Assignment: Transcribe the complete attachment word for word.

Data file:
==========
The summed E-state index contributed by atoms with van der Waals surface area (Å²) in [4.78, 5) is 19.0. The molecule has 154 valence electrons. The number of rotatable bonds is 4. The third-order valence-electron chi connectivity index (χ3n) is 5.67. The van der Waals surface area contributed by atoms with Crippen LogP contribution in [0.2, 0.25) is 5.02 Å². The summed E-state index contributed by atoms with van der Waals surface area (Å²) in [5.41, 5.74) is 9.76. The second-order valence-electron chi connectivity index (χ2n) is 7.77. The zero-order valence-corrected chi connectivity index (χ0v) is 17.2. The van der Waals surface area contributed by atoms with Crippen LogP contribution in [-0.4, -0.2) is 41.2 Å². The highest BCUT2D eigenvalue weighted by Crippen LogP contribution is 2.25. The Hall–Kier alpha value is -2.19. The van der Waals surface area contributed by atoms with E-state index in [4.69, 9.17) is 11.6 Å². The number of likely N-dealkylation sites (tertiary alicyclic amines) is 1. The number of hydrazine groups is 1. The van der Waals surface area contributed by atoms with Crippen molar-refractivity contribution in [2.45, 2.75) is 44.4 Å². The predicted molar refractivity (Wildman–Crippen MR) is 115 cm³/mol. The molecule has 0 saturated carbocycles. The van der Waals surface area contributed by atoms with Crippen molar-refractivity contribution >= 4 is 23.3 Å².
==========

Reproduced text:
The summed E-state index contributed by atoms with van der Waals surface area (Å²) in [4.78, 5) is 19.0. The molecule has 154 valence electrons. The number of rotatable bonds is 4. The third-order valence-electron chi connectivity index (χ3n) is 5.67. The van der Waals surface area contributed by atoms with Crippen LogP contribution in [0.2, 0.25) is 5.02 Å². The summed E-state index contributed by atoms with van der Waals surface area (Å²) in [5.41, 5.74) is 9.76. The second-order valence-electron chi connectivity index (χ2n) is 7.77. The zero-order valence-corrected chi connectivity index (χ0v) is 17.2. The van der Waals surface area contributed by atoms with Crippen LogP contribution in [-0.4, -0.2) is 41.2 Å². The highest BCUT2D eigenvalue weighted by Crippen LogP contribution is 2.25. The Hall–Kier alpha value is -2.19. The van der Waals surface area contributed by atoms with E-state index in [4.69, 9.17) is 11.6 Å². The number of likely N-dealkylation sites (tertiary alicyclic amines) is 1. The number of hydrazine groups is 1. The van der Waals surface area contributed by atoms with Crippen molar-refractivity contribution in [2.45, 2.75) is 44.4 Å². The predicted molar refractivity (Wildman–Crippen MR) is 115 cm³/mol. The molecule has 0 saturated carbocycles. The van der Waals surface area contributed by atoms with Crippen molar-refractivity contribution >= 4 is 23.3 Å².